"أَيْن وِلايَتَك يا مايْك؟"
Translation:Where is your state, Mike?
9 CommentsThis discussion is locked.
Frankly, the americocentricism in this unit is really annoying. For one, the choice of examples is pretty limited and dull. More problematically, the administrative structure of the us (state/county/city) differs from that of other countries (eg regional examples: egypt (governorate/region/city) saudi arabia (region/governorate/subgovernorates) lebanon, syria, jordan, iraq (governorate/district/city), iran (region/province/county/district/city)). This poses a problem if eg you want to say انا من بلدة جدة في منطقة مكة في مدامرة المنطق الحجاز, none of which are terms taught here.
I dont disagree that those would be helpful to learn at some point but I think this exercise and even more specific language is more common an application. It also depends who you are speaking to and what the context of your conversation is. Being more familiar with city, town, state, and then directions and proximities are good building blocks and also regularly used in common conversation. Some of the terms you are referring to may be recent or changing or also post-war colonial constructs. I rarely use the word governorate or mohafazah when referring to areas of Lebanese areas. You will likely learn the names themselves and directions (sometimes the region is represented by north or south as well). People will understand state as territory and it is a fine word to learn from these exercises.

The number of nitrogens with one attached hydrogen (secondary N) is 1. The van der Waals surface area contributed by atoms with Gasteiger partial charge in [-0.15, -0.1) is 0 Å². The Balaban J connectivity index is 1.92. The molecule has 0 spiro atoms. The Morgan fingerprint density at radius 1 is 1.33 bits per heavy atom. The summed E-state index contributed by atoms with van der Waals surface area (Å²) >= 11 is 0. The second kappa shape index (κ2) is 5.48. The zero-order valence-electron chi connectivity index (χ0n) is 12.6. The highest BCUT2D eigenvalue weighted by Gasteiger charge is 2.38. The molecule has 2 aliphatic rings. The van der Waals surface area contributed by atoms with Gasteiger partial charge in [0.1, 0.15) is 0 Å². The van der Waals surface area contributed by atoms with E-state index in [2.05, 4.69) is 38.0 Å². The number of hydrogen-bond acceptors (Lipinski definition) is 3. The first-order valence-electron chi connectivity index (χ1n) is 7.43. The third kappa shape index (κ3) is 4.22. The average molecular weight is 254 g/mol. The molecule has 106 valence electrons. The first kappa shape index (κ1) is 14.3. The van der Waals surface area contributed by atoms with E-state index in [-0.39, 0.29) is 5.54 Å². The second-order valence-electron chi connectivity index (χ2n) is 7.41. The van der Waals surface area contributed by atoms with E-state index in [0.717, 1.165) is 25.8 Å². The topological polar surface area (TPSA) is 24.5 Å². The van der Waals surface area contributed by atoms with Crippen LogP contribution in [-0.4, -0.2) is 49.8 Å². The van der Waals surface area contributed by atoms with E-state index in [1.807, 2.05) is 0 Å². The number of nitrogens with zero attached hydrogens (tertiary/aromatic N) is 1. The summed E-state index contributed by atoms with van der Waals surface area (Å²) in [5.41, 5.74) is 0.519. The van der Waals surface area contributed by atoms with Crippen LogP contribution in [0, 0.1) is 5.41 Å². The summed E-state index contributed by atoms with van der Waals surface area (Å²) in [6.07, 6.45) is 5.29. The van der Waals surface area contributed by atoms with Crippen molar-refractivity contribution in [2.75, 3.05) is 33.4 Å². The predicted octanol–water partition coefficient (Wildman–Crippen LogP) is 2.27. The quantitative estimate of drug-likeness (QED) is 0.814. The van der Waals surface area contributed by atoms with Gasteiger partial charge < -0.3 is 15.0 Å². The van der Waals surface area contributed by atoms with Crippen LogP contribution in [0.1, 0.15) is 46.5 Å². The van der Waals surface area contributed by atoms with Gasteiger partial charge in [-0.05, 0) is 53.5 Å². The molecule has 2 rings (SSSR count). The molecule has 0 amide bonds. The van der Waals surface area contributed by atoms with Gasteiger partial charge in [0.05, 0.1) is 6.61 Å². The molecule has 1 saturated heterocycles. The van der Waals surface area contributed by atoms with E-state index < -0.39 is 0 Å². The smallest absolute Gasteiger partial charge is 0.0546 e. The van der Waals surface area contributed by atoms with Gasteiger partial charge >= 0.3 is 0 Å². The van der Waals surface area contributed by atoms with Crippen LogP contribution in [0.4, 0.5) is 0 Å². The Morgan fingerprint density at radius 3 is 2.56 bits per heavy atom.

If you wish to speak a lot about geography and politics then Id agree it would be wise to learn extra vocabularly as you go. It could also help you to follow news in other languages but it is beyond regular conversational dialogue.